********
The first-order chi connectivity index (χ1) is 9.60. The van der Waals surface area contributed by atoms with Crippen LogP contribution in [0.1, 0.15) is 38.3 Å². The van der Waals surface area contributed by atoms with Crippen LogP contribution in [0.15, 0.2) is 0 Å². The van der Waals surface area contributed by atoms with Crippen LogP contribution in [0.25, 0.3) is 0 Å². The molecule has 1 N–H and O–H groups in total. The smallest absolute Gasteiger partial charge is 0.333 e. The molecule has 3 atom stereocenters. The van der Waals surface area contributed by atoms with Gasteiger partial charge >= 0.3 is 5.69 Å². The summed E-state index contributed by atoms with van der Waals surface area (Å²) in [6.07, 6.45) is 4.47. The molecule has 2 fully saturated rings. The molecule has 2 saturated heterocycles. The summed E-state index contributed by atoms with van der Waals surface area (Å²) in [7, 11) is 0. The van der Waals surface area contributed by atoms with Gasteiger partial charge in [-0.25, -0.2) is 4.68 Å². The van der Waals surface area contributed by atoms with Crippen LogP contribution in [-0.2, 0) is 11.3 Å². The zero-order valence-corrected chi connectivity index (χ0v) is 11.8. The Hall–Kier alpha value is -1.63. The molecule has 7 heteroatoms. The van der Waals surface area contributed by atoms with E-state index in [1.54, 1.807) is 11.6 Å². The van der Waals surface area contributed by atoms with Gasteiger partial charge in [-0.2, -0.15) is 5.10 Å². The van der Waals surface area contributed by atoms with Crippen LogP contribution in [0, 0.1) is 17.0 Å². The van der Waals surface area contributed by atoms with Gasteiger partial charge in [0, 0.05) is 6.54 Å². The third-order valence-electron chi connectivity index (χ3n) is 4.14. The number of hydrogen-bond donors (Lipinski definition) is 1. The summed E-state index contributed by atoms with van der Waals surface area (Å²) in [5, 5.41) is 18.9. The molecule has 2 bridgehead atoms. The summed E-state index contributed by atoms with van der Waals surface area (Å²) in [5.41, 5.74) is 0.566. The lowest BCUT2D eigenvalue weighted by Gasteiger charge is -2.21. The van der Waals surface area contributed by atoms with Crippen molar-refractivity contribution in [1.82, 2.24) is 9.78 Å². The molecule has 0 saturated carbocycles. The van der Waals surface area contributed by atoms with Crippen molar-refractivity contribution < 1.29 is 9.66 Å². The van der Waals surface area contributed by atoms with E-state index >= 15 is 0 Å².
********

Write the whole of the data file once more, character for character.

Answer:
The first-order chi connectivity index (χ1) is 9.60. The van der Waals surface area contributed by atoms with Crippen LogP contribution in [0.1, 0.15) is 38.3 Å². The van der Waals surface area contributed by atoms with Crippen LogP contribution in [0.15, 0.2) is 0 Å². The van der Waals surface area contributed by atoms with Crippen LogP contribution in [0.25, 0.3) is 0 Å². The molecule has 1 N–H and O–H groups in total. The smallest absolute Gasteiger partial charge is 0.333 e. The molecule has 3 atom stereocenters. The van der Waals surface area contributed by atoms with Gasteiger partial charge >= 0.3 is 5.69 Å². The summed E-state index contributed by atoms with van der Waals surface area (Å²) in [6.07, 6.45) is 4.47. The molecule has 2 fully saturated rings. The molecule has 2 saturated heterocycles. The summed E-state index contributed by atoms with van der Waals surface area (Å²) in [7, 11) is 0. The van der Waals surface area contributed by atoms with Gasteiger partial charge in [-0.25, -0.2) is 4.68 Å². The van der Waals surface area contributed by atoms with Crippen LogP contribution in [-0.2, 0) is 11.3 Å². The zero-order valence-corrected chi connectivity index (χ0v) is 11.8. The Hall–Kier alpha value is -1.63. The molecule has 7 heteroatoms. The van der Waals surface area contributed by atoms with E-state index in [1.54, 1.807) is 11.6 Å². The van der Waals surface area contributed by atoms with Gasteiger partial charge in [-0.2, -0.15) is 5.10 Å². The van der Waals surface area contributed by atoms with Crippen LogP contribution in [0, 0.1) is 17.0 Å². The van der Waals surface area contributed by atoms with Gasteiger partial charge in [0, 0.05) is 6.54 Å². The third-order valence-electron chi connectivity index (χ3n) is 4.14. The number of hydrogen-bond donors (Lipinski definition) is 1. The summed E-state index contributed by atoms with van der Waals surface area (Å²) in [5, 5.41) is 18.9. The molecule has 2 bridgehead atoms. The summed E-state index contributed by atoms with van der Waals surface area (Å²) in [5.41, 5.74) is 0.566. The lowest BCUT2D eigenvalue weighted by Gasteiger charge is -2.21. The van der Waals surface area contributed by atoms with Crippen molar-refractivity contribution in [1.82, 2.24) is 9.78 Å². The molecule has 0 saturated carbocycles. The van der Waals surface area contributed by atoms with Crippen molar-refractivity contribution < 1.29 is 9.66 Å². The van der Waals surface area contributed by atoms with E-state index >= 15 is 0 Å².